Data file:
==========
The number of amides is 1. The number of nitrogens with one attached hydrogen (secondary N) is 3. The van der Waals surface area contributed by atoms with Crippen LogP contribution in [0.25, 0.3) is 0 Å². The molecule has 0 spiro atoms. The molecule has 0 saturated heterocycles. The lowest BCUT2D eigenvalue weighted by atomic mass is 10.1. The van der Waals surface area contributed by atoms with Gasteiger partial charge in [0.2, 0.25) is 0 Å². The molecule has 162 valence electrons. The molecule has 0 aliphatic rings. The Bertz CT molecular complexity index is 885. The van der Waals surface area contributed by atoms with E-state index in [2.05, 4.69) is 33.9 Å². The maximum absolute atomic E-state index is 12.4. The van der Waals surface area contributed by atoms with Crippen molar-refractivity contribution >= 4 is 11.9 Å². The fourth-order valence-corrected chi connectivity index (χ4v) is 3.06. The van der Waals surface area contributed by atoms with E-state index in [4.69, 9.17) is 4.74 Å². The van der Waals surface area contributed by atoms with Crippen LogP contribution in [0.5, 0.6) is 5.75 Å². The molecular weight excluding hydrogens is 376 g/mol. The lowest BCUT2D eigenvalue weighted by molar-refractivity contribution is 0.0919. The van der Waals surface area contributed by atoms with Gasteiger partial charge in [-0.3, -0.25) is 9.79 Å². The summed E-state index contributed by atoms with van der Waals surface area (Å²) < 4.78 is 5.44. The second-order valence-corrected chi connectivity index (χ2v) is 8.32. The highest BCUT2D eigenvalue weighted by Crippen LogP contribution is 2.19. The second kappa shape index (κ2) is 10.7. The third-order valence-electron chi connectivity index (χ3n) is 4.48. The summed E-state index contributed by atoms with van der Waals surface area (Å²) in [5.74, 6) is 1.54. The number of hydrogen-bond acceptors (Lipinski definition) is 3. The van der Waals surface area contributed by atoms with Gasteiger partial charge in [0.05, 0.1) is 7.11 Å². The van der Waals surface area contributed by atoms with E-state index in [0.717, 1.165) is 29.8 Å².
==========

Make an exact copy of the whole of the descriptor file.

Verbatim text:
The number of amides is 1. The number of nitrogens with one attached hydrogen (secondary N) is 3. The van der Waals surface area contributed by atoms with Crippen LogP contribution in [0.25, 0.3) is 0 Å². The molecule has 0 spiro atoms. The molecule has 0 saturated heterocycles. The lowest BCUT2D eigenvalue weighted by atomic mass is 10.1. The van der Waals surface area contributed by atoms with Gasteiger partial charge in [0.2, 0.25) is 0 Å². The molecule has 162 valence electrons. The molecule has 0 aliphatic rings. The Bertz CT molecular complexity index is 885. The van der Waals surface area contributed by atoms with E-state index in [2.05, 4.69) is 33.9 Å². The maximum absolute atomic E-state index is 12.4. The van der Waals surface area contributed by atoms with Crippen molar-refractivity contribution >= 4 is 11.9 Å². The fourth-order valence-corrected chi connectivity index (χ4v) is 3.06. The van der Waals surface area contributed by atoms with E-state index in [4.69, 9.17) is 4.74 Å². The van der Waals surface area contributed by atoms with Crippen LogP contribution in [0.5, 0.6) is 5.75 Å². The molecular weight excluding hydrogens is 376 g/mol. The lowest BCUT2D eigenvalue weighted by molar-refractivity contribution is 0.0919. The van der Waals surface area contributed by atoms with Gasteiger partial charge in [-0.3, -0.25) is 9.79 Å². The summed E-state index contributed by atoms with van der Waals surface area (Å²) < 4.78 is 5.44. The second-order valence-corrected chi connectivity index (χ2v) is 8.32. The highest BCUT2D eigenvalue weighted by Crippen LogP contribution is 2.19. The second kappa shape index (κ2) is 10.7. The third-order valence-electron chi connectivity index (χ3n) is 4.48. The summed E-state index contributed by atoms with van der Waals surface area (Å²) in [5.74, 6) is 1.54. The number of hydrogen-bond acceptors (Lipinski definition) is 3. The van der Waals surface area contributed by atoms with Gasteiger partial charge in [0.05, 0.1) is 7.11 Å². The van der Waals surface area contributed by atoms with E-state index in [0.717, 1.165) is 29.8 Å².